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Mission San Antonio de Pala
San Diego County
The San Antonio de Pala Asistencia was founded on June 13, 1816 in what is today the Pala Indian Reservation located in San Diego County (some twenty miles inland) as an asistencia ("sub-mission") to Mission San Luis Rey de Francia, upstream from the mission on the San Luis Rey River. Its official title is now Mission San Antonio de Pala. Pala (a derivation of the native term Pale, meaning water) was essentially a small rancho surrounded by large fields and herds. The Pala site had been noted by Father Juan Mariner and Captain Juan Pablo Grijalva on an exploratory trip in 1795, when they went up the San Diego River, and then through Sycamore Canyon to the Santa Maria Valley (or Pamó Valley) and into what they named El Valle de San José, now known as Warner Springs. Once Mission San Luis Rey began to prosper, its existence attracted the attention of large number of mountain Indians, dubbed the Luiseños by the Spanish.
The site for the Pala Mission was selected because it served as a natural gathering place for the native tribesman. Father Peyrí oversaw the addition of a chapel and housing to the granary complex that was constructed at the spot in 1810. The chapel (whose interior wall surfaces featured paintings by native artists, and which today is the only mission facility still serving an Indian tribe) originally measured 144 by 27 feet. Workers went into the Palomar Mountains and cut down cedar trees for use as roof beams. Pala is unique among all of the Franciscan missions in that it boasts the only completely freestanding campanile, or "bell tower," in all of Alta California. By 1820, some 1,300 baptisms had been performed at the outpost.The Mexican Congress passed An Act for the Secularization of the Missions of California on August 17, 1833 (the Act was ratified in 1834). Father Buenaventura Fortuna surrendered Mission San Luis Rey and all its holdings, including Las Flores Estancia and the Pala Asistencia, to government comisianados (commissioners) Pío Pico and Pablo de la Portillà on August 22, 1835; the assessed value of "Rancho de Pala" was $15,363.25. Fearful of the impending "conquest" of California by the United States, Pico sold off all of the holdings (including Pala) to Antonio J. Cot and José A. Pico on May 18, 1846 for $2,000 in silver and $437.50 in wheat (the sale was later declared invalid by the U.S. Government). Through the years, priests from San Luis Rey continued to visit Pala and conduct baptisms, marriages, and worship services.
On Christmas Day, 1899 the San Jacinto Earthquake shook the Pala Valley, causing the rook over the church sanctuary to collapse. In 1902, a group calling itself the "Landmarks Club of Southern California" (under the direction of acclaimed American journalist, historian, and photographer Charles Fletcher Lummis) purchased Pala Mission. The following year, the Club returned ownership to the Catholic Church and "...saved the Chapel and a few rooms from complete ruin with a timely work of partial restoration...". Pala is alone among the California missions in that it that has ministered without interruption to the needs of the Indians for whom it was originally built since its inception. It is also the only sub-mission still intact. The traditional Corpus Christi Fiesta has been celebrated every year since its founding. Though it lacked a resident priest, Pala nonetheless served as the "mother" mission to chapels in Cahuilla, La Jolla, Pauma, Pichanga, Rincon, Santa Rosa, and Temecula. On August 9, 1942 MGM motion picture actress Ruth Hussey was wed at Pala Mission. In 1948 the Verona Fathers (Sons of the Sacred Heart) succeeded the Franciscans in the care of the Mission. Six years later, the fathers undertook a complete restoration of the Mission. In May, 1991 administration of the Mission reverted to the Roman Catholic Diocese of San Diego, and since June of 1996 the Barnabite Fathers have held charge over the Mission's affairs.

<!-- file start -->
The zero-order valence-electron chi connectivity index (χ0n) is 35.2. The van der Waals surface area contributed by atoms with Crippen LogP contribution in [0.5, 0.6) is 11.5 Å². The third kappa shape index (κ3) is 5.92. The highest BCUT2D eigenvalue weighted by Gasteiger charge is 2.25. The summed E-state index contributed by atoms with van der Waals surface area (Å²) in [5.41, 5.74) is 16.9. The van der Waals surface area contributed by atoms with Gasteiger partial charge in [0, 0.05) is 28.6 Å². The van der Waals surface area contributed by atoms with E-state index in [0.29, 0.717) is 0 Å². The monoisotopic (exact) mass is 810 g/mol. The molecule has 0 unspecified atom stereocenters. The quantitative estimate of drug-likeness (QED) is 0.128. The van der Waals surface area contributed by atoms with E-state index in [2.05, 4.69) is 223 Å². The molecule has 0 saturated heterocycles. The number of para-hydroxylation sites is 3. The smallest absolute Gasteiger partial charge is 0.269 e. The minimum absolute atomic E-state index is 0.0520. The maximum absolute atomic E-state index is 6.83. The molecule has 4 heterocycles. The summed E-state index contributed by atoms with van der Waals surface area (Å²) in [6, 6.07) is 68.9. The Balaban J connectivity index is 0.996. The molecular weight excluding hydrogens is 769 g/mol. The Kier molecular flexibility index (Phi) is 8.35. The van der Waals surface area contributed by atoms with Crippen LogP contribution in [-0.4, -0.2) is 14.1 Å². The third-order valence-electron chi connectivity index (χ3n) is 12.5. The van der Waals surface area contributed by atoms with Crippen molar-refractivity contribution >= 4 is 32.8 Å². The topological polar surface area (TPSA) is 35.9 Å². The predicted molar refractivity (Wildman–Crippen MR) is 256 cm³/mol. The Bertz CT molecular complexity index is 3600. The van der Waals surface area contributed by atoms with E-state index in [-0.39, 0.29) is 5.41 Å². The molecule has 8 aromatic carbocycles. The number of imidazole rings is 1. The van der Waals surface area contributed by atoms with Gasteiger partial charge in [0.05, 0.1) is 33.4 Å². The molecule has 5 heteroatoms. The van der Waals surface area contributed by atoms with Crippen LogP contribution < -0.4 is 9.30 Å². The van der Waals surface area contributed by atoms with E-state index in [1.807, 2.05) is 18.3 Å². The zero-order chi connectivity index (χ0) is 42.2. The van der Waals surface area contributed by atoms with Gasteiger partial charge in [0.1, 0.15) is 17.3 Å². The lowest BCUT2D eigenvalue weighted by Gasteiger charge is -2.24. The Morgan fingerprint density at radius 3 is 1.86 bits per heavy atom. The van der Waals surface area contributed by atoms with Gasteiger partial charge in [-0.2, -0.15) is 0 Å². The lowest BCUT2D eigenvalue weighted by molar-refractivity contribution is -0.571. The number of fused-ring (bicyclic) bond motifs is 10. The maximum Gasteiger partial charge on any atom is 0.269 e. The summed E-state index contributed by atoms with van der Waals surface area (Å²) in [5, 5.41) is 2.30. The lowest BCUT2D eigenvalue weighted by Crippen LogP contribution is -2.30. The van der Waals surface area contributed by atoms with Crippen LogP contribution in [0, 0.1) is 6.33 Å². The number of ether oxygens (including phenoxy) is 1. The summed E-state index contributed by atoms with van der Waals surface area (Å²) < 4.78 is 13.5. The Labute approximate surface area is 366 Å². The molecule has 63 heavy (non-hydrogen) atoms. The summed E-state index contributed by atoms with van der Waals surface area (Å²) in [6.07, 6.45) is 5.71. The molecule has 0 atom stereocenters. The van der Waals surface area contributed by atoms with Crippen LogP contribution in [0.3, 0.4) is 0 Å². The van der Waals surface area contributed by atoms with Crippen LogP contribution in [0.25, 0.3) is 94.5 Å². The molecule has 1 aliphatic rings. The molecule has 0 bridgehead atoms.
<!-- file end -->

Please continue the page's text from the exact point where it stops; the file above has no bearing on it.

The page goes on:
Bells were vitally important to daily life at any mission. The
bells were rung at mealtimes, to call the Mission residents to work and to
religious services, during births and funerals, to signal the approach of a ship
or returning missionary, and at other times; novices were instructed in the
intricate rituals associated with the ringing the mission bells. Pala's bells
are the same ones that have been calling the Indians to prayer since 1916.
American academician, architect, and author Rexford Newcomb published design
studies of the original bell tower in his 1916 work The Franciscan Mission
Architecture of Alta California. Ironically, the structure was completely
destroyed by torrential rains later that same year; a precise replica was
erected immediately thereafter and today stands in its place. The structure
measures some 35 feet above the base (which itself is 15 feet off the ground)
and supports two bells, each hanging from a rawhide tether.
The large bell, set in the lower embrasure, bears inscriptions in Latin and Spanish as follows (translated into English):
"Jesus, Redemptor of Mankind [IHR] Holy God, Holy Mighty One, Holy Immortal One, Have Mercy on us. Year of our Lord 1816" (upper band);
"Cervantes made us." (middle band); and
"[In honor of] Our Seraphic Father, Francis of Assisi, San Luis King, Saint Clara, Saint Eulalia, Our Light" (lower band).
The smaller bell, mounted in the upper opening, reads (in Latin):
"Jesus + Maria" (upper band); and
"Santus Deis, Santus Fortus, Santus Immortalis" and "Micerere nobis" (lower band).
Folk tales about the mission all include mention of a prickly pear cactus (the symbol of Christian victory) that grew up at the foot of the cross.
Text from Wikipedia
monument in Mosquito Canyon, a secluded part of the park
named after Spanish explorer Juan Bautista de Anza
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